Bird: 'We're closer than we were'
"We're closer than we were," Indiana president of basketball operations Larry Bird said Tuesday. "To say we're going to do something today, well, that's not going to happen."
Artest's agent, Mark Stevens, said "a deal is imminent, almost as soon as possible."
A deal with Sacramento is potentially on the horizon, according to the New York Post, which is reporting that Peja Stojakovic could be dealt for Artest.
Artest was a key component to a team that was expected to challenge for the Eastern Conference crown. He led the league in steals and was the Pacers' second-leading scorer at 19.4 points a game before being deactivated after publicly requesting a trade in early December.
In five years with the Pacers, Artest was an All-Star once and was the NBA's defensive player of the year in 2003-04.
Bird said the Pacers had been interested in Corey Maggette of the Los Angeles Clippers, but there was "no question" that Maggette's sprained left foot affected the process. Maggette averaged 21.7 points in 13 games before getting injured in early December.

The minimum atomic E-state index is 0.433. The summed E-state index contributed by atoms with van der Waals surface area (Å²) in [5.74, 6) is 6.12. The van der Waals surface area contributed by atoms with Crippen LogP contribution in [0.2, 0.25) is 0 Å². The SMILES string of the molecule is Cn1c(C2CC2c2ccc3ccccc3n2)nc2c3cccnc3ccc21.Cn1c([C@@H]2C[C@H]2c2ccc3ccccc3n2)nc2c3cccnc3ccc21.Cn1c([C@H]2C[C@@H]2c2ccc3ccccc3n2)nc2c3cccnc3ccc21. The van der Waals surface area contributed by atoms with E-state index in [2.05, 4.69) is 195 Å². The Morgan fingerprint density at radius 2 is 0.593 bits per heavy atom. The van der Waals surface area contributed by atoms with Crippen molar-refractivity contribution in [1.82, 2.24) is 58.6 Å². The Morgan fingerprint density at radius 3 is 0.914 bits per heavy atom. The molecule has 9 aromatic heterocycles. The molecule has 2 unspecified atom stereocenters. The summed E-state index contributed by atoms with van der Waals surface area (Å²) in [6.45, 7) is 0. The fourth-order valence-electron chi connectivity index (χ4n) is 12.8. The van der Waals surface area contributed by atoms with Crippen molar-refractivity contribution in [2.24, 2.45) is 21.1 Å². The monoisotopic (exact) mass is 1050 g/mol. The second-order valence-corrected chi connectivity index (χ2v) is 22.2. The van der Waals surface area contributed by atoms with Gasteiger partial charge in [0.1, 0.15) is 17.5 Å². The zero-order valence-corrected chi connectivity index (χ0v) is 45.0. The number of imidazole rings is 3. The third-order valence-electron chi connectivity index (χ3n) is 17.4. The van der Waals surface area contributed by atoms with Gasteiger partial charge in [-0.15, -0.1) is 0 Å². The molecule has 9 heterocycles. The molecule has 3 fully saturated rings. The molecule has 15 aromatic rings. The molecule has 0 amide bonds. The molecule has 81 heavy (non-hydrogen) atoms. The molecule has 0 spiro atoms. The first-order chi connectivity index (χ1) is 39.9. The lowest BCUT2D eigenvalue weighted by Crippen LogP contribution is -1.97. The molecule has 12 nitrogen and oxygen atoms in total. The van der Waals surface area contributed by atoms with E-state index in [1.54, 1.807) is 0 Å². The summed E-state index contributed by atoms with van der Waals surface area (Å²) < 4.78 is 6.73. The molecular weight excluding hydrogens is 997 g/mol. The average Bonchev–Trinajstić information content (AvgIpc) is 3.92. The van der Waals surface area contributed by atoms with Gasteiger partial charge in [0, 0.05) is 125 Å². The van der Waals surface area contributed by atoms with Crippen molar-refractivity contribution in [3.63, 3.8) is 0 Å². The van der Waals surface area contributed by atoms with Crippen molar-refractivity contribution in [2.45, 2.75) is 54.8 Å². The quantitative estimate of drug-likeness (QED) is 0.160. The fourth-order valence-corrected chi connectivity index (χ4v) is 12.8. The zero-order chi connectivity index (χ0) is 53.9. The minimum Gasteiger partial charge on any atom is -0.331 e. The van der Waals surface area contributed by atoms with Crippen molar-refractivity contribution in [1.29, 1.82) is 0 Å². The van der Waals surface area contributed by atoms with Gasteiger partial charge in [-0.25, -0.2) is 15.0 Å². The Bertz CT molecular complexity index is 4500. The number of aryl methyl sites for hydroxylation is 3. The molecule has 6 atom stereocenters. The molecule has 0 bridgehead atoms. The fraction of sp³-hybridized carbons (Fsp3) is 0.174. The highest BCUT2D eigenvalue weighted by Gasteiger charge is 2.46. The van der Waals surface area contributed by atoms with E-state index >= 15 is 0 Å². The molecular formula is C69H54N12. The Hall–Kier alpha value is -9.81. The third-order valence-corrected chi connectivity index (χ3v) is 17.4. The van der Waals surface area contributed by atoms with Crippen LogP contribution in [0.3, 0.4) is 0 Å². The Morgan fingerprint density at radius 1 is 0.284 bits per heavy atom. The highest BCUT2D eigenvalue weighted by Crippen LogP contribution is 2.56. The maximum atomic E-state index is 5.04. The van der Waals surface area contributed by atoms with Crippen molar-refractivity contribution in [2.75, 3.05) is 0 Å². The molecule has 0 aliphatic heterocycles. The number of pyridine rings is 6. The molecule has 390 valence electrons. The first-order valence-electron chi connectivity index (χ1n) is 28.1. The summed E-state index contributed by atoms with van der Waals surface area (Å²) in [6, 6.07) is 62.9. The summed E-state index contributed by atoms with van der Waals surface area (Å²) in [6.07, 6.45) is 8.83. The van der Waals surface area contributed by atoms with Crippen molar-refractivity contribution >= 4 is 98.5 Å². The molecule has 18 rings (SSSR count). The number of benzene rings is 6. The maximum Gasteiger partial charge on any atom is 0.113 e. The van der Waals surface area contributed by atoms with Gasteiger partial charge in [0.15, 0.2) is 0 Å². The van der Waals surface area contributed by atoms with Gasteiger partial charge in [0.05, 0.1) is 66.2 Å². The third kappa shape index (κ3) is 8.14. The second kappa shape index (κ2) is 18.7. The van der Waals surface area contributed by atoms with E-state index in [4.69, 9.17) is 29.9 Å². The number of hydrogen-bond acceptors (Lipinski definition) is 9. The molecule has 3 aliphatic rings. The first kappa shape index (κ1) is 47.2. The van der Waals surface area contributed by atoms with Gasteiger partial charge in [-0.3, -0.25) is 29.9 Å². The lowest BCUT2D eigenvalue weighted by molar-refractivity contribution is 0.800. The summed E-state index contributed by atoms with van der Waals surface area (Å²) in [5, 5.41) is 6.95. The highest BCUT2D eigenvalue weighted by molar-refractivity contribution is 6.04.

The Timberwolves were among many teams that have inquired about Artest and were thought to be a prime candidate to be involved in a trade. But talks between Timberwolves vice president Kevin McHale and Pacers CEO Donnie Walsh have slowed of late.
Jermaine O'Neal, the Pacers' leading scorer, has said some players might be worried about getting traded along with Artest, and it might be affecting their play. The Pacers have lost four of their last five games, including Monday to the Atlanta Hawks, who have the NBA's worst record.
Bird dismissed that idea, saying there's always a chance a player can be traded.
"I don't believe that," Bird said. "How can they be affected? It's the same thing every year."
Bird said his players should not worry because he's trying for a one-for-one deal. He said the Pacers' recent tailspin has not pushed him to make a deal more quickly.
"We want to do what's right for this franchise."
Information from The Associated Press was used in this report.